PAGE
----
By early 1951, the Chinese offensive had lost its momentum, and the UNC, reinforced by the rejuvenated U.S. 8th Army under the command of General Matthew B. Ridgway, recaptured Seoul and pushed back to the 38th parallel. From July 1951 until the end of the war, the battle lines remained relatively stable, and the conflict reached a stalemate. The Truman Administration abandoned its plans to reunify North and South Korea, opting instead to pursue limited objectives to avoid potentially escalating the conflict into a third world war involving China and the Soviet Union. In April 1951, when General MacArthur publicly challenged the Truman Administration's handling of the war, the President concluded that "MacArthur is unable to give his wholehearted support to the policies of the United States Government" and subsequently relieved him of his command, replacing him with General Ridgway.

12511832069?profile=RESIZE_710xThroughout the course of the Korean War there were numerous victories and setbacks on both sides. Despite initial success by North Korea and China's intervention on their behalf, the tide of the war eventually turned in favor of the UN forces. The introduction of modern weaponry such as jet fighters and helicopter gunships played a significant role in shifting the balance of power. The Korean War also saw major advancements in medical technology and techniques, with advancements like mobile surgical units and blood transfusions saving countless lives on the battlefield. However, despite these developments, the war was marked by intense fighting and brutal conditions, with both sides committing atrocities against prisoners of war and civilians.

Fulfilling a campaign promise, President-elect Dwight D. Eisenhower visited Korea on 2 December 1952. After meeting with troops, their commanders, and South Korean leaders, and receiving briefings on the military situation, Eisenhower concluded, "we could not stand forever on a static front and continue to accept casualties without any visible results. Small attacks on small hills would not end this war." President Eisenhower sought to end the hostilities in Korea by employing a combination of diplomacy and military pressure. On 27 July 1953, seven months after Eisenhower's inauguration as the 34th President of the United States, an armistice was signed, effectively ending organized combat operations and leaving the Korean Peninsula divided along the 38th parallel, much as it had been since the end of World War II.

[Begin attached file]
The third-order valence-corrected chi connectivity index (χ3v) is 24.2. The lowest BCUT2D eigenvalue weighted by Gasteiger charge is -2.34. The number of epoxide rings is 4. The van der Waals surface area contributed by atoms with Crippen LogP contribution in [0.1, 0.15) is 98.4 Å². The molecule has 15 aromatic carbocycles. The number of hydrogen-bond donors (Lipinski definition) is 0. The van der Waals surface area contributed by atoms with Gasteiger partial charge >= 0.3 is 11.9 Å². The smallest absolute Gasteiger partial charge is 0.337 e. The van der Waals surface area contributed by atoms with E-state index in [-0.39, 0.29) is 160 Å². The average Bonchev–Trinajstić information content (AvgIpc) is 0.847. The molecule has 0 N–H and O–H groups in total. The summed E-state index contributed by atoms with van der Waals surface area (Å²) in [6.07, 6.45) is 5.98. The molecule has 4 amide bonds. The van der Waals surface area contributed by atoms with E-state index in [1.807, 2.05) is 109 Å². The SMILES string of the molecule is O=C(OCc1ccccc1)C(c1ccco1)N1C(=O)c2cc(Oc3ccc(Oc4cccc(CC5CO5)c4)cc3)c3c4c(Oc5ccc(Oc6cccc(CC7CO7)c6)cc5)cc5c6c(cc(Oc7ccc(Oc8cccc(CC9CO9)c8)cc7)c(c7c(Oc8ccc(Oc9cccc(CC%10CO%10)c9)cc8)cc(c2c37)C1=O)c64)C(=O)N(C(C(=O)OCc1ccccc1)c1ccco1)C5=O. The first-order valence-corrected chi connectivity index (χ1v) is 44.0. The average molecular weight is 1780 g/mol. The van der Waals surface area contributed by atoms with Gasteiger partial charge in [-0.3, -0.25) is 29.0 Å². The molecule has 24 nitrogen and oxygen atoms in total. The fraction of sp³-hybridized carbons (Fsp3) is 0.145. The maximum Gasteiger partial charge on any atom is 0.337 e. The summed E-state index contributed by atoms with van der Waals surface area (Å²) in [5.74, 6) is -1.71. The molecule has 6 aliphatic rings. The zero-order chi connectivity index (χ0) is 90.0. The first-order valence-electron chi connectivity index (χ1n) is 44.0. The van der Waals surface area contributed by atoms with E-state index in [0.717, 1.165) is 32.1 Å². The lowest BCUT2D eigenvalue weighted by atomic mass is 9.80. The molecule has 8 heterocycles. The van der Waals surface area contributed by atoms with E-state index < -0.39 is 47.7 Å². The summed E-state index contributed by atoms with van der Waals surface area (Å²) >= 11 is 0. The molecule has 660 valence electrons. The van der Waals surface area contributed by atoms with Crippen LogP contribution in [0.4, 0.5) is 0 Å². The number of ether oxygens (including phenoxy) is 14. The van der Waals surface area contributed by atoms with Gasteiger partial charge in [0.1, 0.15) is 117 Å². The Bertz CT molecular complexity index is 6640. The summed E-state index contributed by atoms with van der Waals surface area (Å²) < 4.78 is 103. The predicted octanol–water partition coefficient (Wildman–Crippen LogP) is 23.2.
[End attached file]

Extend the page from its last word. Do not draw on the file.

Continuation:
The United Nations' "police action" in Korea successfully prevented North Korea from imposing its communist rule on South Korea. Moreover, the United States' intervention in the conflict demonstrated America's resolve to confront aggression, strengthened President Eisenhower's position in Europe as he sought to organize European military defense under the North Atlantic Treaty Organization (NATO), and ensured that the United States would pursue the military buildup outlined in the pivotal Cold War document, National Security Council Policy Paper No. 68.


Halberstam, David. The Coldest Winter: America and the Korean War. New York: Hyperion, 2007.

Hammel, Eric. Chosin: Heroic Ordeal of the Korean War. Havertown: Casemate, 2019.

"Korean War | Eisenhower Presidential Library." Eisenhower Presidential Library. https://www.eisenhowerlibrary.gov/research/online-documents/korean-war.

"The Korean War and Its Origins." Welcome to the Harry S. Truman Presidential Library and Museum | Harry S. Truman. https://www.trumanlibrary.gov/library/online-collections/korean-war-and-its-origins.

Sides, Hampton. On Desperate Ground: The Marines at The Reservoir, the Korean War's Greatest Battle. New York: Doubleday, 2018.